Midway through the lunar festival and the chance to open and revisit some older bottles. . .
Not in picture – a green skinny bottle of unsurprisingly fresh and pert Grüner. Prager Hinter Der burg 2008. 12%. Screwcap. Pale, peppery and primary. Peach, pollen and polished stone. Super texture – in retrospect, like a mouth full of citrus and white flowers. Lovely acidity and poise. My drinking companion thought it was a 2018 riesling – so fresh. It’s the more expensive (though I’ve long forgotten the price) sibling to this bottle that I tried a decade ago.
Also unseen – a bottle of 2010 Mountadam Chardonnay. It’s become a butter ball – round and full, very old school / 1980’s in shape and accent. Butterscotch and almond meal. In passing.
The half bottle of the 2011 Lake’s Folly Caberents is starting to turn I think. Still …
So, what do you want in a chardonnay wine made in California? Lushness, oak, spice and tropical flavors? Or spareness, elegance and minerality? Somehow the Eberle Winery Estate Chardonnay 2017, Paso Robles, manages to meld all those qualities into a perfectly integrated whole that should gratify adherents of either mode. Half the wine is made in stainless steel tanks, the other half in French oak, 25 percent new barrels. The color is bright medium gold; classic notes of pineapple and grapefruit are permeated by hints of cloves and jasmine, with touches of smoke and quince preserves; the balance between a moderately dense texture and lithe, lively energy provides not just pleasure but a kind of thrill on the palate. This chardonnay is dry but juicy and flavorful, all elements accruing to a burgeoning limestone quality through the finish. 14.5 percent alcohol. Production was 2,797 cases; the winery should make …
Actually, the title of this post is a misnomer. What I offer today, in the first Weekend Wine Notes of 2019, are 10 wines that rate Excellent and two that rate Exceptional, the latter both pinot noirs from different regions of California. Also included in this diverse roster are a Gewurztraminer 2012 from Alsace; a chardonnay from Sonoma Coast; two sauvignon blancs, one from New Zealand, the other from Tuscany; a monumental cabernet/shiraz blend from Australia’s McLaren Vale region as well as an equally monumental 100 percent shiraz from Padthaway; two wines from Costières de Nîmes in the Southern Rhone Valley, one white, one red; a Spätlese Riesling from Rheingau, in Germany; and a stylish merlot from Walla Walla, Washington. As usual in these Weekend Wine Notes, I eschew the technical, historical and geographical data that I dote on for the sake of quick and incisive reviews ripped, as it …
The title of this post needs no elaboration, but I’ll inform you that prices range from $7.50 to $20. It’s a diverse group of wines. Seven from France; 6 California; 5 Italy; 2 each Argentina, Australia, Chile and Oregon; 1 each Bulgaria, Germany, Portugal and South Africa. (Welcome, Bulgaria!) By genre or hue: 1 sparkling wine; 3 rosé; 10 red and 16 white. As a matter of fact, the 30 wines on this roster would make a great restaurant wine list. So, enjoy! In moderation, of course.
With one exception, these wines were samples for review.
Albert Bichot Bourgogne Aligoté 2015, Burgundy, France. Excellent. About $16.
Amalaya Malbec 2016, Salta, Mendoza, Argentina. With 10 percent tannat, 5 petit verdot. Excellent. About $16.
My first visit to South America was last year and I must say that before the trip (it was to Uruguay), I realized that many American wine consumers think that South America is all Malbec.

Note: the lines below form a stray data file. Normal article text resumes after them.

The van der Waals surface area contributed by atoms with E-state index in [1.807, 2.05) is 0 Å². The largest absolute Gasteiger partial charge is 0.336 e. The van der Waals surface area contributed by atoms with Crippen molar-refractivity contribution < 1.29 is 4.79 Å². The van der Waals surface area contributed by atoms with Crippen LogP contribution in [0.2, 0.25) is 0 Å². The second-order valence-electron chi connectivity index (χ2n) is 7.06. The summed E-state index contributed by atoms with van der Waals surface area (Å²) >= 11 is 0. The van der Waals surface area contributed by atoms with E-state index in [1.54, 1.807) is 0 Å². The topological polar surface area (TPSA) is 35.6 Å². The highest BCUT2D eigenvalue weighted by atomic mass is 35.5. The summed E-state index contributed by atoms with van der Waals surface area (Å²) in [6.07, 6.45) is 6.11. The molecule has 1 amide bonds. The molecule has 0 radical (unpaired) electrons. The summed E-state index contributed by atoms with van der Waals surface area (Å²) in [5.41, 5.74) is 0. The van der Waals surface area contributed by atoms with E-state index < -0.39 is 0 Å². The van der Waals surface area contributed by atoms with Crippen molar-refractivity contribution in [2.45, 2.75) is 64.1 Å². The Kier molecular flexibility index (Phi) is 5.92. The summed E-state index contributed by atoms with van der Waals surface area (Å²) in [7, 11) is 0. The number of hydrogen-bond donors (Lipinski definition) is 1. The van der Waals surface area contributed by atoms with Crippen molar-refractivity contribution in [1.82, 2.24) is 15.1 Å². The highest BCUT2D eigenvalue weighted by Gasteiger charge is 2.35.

Well, pretty much all Malbec.
While it is true that Malbec may be a signature grape in Argentina, it isn’t all that grows there. According to Wines of Argentina data, Malbec runs about 36% of red wine. Next up, with about 16.5%, is Bonarda. Cabernet Sauvignon, Syrah, Merlot and trickle down from there.
Flip the script to white wines and the biggest cultivar is Torrontés Riojano at about 20% then Chardonnay with 16%. Following are Chenin Blanc, Sauvignon Blanc and Torrontés Sanjuanino. Interestingly, the biggest category for white wines is “other”, socking the system at nearly 43%. Wine friends, you know you want to swim around in the “other” category …
The Chalk Hill Estate Winery benefits from tremendous name recognition based on the winery’s outstanding reputation but also from the surrounding Chalk Hill AVA. This appellation, one of thirteen in Sonoma County, is located between the cooler Russian River appellation to the west and the warmer Alexander Valley to the northeast. The Chalk Hill AVA is slightly higher with lower soil fertility with the top soil a “distinctive layer of chalk-colored volcanic ash which inspired the name of Chalk Hill, the appellation, and the estate”. Within both the AVA and Estate reside several microclimates with the lower cooler sites more suited for Chardonnay used in the Chalk Hill Estate 2016 Chardonnay ($42). The vines were planted using Vertical Viticulture techniques where the rows were planted to follow the rise of the terrain. Cover crops prevent erosion and the layout allows breezes and sun exposure which translates to acidity and ripeness. …
In 1806, President Thomas Jefferson authorized the construction of the National Road – the first major highway in the United States built by the federal government and linking the western territories to east coast cities. Specifically, the 620-mile pike was built between 1811 and 1837 and allowed goods and settlers to move considerable easier between the Potomac and Ohio Rivers. Early in the surveying period, “Meshach Frost built the first house in present-day Frostburg in 1812 (on the present-day the site of St. Michael’s Church and Rectory)” In 1820 the growing town was named Frostburg and the community continued to grow even as the Baltimore and Ohio Railroad (B&O) and the Chesapeake and Ohio Canal reached the Cumberland area in the mid 1800s. In fact, the railroads accelerated the local economy by providing transportation for the coal industry in which Meshach Frost also helped develop through the Frostburg Coal Company. …